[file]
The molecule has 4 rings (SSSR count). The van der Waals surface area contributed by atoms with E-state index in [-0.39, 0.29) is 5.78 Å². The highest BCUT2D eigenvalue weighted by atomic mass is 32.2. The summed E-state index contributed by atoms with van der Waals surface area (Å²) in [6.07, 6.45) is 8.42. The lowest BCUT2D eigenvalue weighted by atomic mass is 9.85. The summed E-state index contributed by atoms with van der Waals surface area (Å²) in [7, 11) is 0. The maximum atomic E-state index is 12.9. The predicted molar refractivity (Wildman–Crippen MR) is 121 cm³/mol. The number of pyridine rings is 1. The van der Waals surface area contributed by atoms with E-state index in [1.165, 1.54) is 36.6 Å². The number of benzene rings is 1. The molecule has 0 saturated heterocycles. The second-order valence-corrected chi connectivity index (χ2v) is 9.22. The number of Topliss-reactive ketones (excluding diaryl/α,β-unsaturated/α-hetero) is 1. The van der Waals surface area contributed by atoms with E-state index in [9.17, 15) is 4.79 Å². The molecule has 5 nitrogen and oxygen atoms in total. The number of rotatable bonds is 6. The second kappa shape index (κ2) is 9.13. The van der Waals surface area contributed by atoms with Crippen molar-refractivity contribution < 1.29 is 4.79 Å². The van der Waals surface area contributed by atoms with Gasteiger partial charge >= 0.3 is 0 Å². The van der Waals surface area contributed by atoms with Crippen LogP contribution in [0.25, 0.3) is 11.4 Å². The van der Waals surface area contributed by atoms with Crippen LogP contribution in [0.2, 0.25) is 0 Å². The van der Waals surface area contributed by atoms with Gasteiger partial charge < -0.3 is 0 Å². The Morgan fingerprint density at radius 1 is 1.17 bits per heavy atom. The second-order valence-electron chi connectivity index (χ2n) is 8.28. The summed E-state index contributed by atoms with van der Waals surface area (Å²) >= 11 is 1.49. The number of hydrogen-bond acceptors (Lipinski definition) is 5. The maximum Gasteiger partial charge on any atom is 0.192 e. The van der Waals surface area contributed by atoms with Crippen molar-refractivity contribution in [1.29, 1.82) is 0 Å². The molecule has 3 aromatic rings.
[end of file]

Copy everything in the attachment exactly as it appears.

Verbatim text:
The molecule has 4 rings (SSSR count). The van der Waals surface area contributed by atoms with E-state index in [-0.39, 0.29) is 5.78 Å². The highest BCUT2D eigenvalue weighted by atomic mass is 32.2. The summed E-state index contributed by atoms with van der Waals surface area (Å²) in [6.07, 6.45) is 8.42. The lowest BCUT2D eigenvalue weighted by atomic mass is 9.85. The summed E-state index contributed by atoms with van der Waals surface area (Å²) in [7, 11) is 0. The maximum atomic E-state index is 12.9. The predicted molar refractivity (Wildman–Crippen MR) is 121 cm³/mol. The number of pyridine rings is 1. The van der Waals surface area contributed by atoms with E-state index in [1.165, 1.54) is 36.6 Å². The number of benzene rings is 1. The molecule has 0 saturated heterocycles. The second-order valence-corrected chi connectivity index (χ2v) is 9.22. The number of Topliss-reactive ketones (excluding diaryl/α,β-unsaturated/α-hetero) is 1. The van der Waals surface area contributed by atoms with E-state index in [9.17, 15) is 4.79 Å². The molecule has 5 nitrogen and oxygen atoms in total. The number of rotatable bonds is 6. The second kappa shape index (κ2) is 9.13. The van der Waals surface area contributed by atoms with Crippen molar-refractivity contribution < 1.29 is 4.79 Å². The van der Waals surface area contributed by atoms with Gasteiger partial charge >= 0.3 is 0 Å². The van der Waals surface area contributed by atoms with Crippen LogP contribution in [0.25, 0.3) is 11.4 Å². The van der Waals surface area contributed by atoms with Crippen LogP contribution in [0.2, 0.25) is 0 Å². The van der Waals surface area contributed by atoms with Gasteiger partial charge < -0.3 is 0 Å². The Morgan fingerprint density at radius 1 is 1.17 bits per heavy atom. The second-order valence-electron chi connectivity index (χ2n) is 8.28. The summed E-state index contributed by atoms with van der Waals surface area (Å²) >= 11 is 1.49. The number of hydrogen-bond acceptors (Lipinski definition) is 5. The maximum Gasteiger partial charge on any atom is 0.192 e. The van der Waals surface area contributed by atoms with Crippen molar-refractivity contribution in [1.29, 1.82) is 0 Å². The molecule has 3 aromatic rings.